I haven't a clue how someone could ever throw out such a lovable-looking stuffed donkey. But at least they gave it a nice final resting place.
If you enjoy The Hora, but feel it is an elitist dance meant only for those privileged enough to have access to chairs... well then, you'll love La Sardana. Catalunya's regional dance involves all the fun of circular formations made by holding hands, but with far more limited movement, and none of that chair bullshit.
My first interaction with the exotic dance began when I noticed a band of 10 wind instruments set up in a plaza. Actually, I don't quite remember if there were exactly 10 wind instruments, but Wikipedia tells me that's the norm, so let's roll with it. Just as the music began 20 senior citizens plopped their jackets and purses in a pile and joined hands to begin La Sardana. Just so it's clear, when I say "20 senior citizens," I mean old people, not 20 men with the last name "Citizen."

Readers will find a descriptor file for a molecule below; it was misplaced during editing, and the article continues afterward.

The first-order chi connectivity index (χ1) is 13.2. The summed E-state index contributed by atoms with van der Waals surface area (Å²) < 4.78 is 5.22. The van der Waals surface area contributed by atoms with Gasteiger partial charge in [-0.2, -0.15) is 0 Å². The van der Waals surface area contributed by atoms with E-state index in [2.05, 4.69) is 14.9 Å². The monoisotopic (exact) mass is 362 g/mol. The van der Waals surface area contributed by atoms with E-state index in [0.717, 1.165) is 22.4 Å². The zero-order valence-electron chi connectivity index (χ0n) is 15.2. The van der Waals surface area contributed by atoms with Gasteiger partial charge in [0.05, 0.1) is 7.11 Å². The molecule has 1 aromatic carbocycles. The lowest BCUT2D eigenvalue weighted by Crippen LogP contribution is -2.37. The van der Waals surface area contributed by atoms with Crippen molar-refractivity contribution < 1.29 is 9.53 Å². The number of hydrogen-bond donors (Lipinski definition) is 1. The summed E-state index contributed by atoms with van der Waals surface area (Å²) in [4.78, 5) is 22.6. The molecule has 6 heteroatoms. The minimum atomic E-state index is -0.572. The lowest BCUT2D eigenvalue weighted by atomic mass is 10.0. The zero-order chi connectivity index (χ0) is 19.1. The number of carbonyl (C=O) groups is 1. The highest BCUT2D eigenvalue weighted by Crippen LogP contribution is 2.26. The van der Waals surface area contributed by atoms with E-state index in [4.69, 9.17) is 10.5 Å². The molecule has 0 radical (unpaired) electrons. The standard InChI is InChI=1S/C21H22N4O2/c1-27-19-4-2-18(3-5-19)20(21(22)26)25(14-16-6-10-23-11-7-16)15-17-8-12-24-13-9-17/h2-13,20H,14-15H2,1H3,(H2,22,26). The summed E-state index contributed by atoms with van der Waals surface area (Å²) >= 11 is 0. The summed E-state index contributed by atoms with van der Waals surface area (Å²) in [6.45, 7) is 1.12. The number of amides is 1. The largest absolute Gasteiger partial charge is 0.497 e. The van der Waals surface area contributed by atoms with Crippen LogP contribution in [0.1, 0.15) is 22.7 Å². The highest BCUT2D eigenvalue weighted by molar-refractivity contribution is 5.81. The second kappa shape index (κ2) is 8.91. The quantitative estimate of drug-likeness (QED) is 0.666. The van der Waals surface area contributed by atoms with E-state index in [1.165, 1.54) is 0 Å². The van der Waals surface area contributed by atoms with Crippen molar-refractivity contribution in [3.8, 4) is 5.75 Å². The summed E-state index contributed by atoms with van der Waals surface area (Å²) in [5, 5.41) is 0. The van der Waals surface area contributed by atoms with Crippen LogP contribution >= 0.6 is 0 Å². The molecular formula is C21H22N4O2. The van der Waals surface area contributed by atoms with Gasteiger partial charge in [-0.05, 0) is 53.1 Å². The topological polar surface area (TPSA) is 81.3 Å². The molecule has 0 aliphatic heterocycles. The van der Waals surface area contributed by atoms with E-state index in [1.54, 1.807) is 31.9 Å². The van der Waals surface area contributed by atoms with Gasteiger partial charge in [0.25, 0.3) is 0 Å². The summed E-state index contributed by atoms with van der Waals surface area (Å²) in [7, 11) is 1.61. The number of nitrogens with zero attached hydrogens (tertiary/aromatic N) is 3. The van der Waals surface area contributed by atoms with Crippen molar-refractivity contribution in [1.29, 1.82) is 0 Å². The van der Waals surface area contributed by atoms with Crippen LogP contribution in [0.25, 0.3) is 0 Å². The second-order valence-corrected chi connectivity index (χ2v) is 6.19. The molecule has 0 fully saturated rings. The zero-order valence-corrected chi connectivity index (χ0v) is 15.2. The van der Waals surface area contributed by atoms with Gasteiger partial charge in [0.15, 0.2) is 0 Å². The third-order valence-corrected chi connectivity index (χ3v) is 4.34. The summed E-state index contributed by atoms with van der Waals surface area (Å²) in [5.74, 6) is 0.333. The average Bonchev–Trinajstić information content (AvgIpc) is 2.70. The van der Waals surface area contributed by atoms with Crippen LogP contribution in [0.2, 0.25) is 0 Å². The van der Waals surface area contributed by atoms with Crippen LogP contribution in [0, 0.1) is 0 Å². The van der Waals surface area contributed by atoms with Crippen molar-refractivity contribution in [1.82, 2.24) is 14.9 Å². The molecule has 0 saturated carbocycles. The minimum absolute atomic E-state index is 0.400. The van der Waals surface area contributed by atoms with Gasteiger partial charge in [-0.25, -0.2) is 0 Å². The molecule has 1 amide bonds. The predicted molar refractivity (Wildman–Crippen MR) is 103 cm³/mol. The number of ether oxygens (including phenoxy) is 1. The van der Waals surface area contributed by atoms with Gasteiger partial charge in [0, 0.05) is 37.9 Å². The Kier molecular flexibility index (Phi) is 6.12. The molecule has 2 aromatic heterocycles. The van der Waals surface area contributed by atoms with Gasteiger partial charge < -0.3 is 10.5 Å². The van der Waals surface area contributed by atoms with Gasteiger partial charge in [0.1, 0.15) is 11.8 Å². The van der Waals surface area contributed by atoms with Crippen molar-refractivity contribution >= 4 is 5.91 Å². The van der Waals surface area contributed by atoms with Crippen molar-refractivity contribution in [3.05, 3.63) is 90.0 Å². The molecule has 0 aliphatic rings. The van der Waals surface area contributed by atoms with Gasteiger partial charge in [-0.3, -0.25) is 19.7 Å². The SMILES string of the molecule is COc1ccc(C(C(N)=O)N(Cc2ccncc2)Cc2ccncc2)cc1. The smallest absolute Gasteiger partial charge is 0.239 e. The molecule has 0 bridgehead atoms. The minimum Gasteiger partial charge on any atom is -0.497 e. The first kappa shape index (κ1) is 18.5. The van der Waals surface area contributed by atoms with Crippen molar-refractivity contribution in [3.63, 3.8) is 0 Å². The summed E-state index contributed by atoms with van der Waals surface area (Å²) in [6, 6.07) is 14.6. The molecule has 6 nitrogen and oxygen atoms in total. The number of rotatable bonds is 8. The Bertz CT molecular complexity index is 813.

Soon after the music began, Dave Chappelle's an-instrument-for-every-race theory promptly went into effect. Upon hearing the sound of exactly 10 wind instruments, Catalans crept from every corner to join hands and shuffle their feet about. The highlight was a cane-toting old lady who stood just outside the group doing the dance by herself. When their was a momentary break in the song, she threw her cane in the middle and joined in. We all wept tears of joy.
I finally ate at The Dog Is Hot today. This has been something I have been meaning to do for two months now, but all my previous efforts to eat there were foiled by the powerful force known as "Fuck it, I'll just eat a pb&j sandwich and save some money."
I got the Texas Dog (barbacoa, cebolla frita, queso fundido, y bacon) and the Sampa Dog (pure de patatas, maiz, cebolla frita, queso fundido, y patatas paja). Sarah got a chili dog, which is shown on the right. Both were exceptionally good.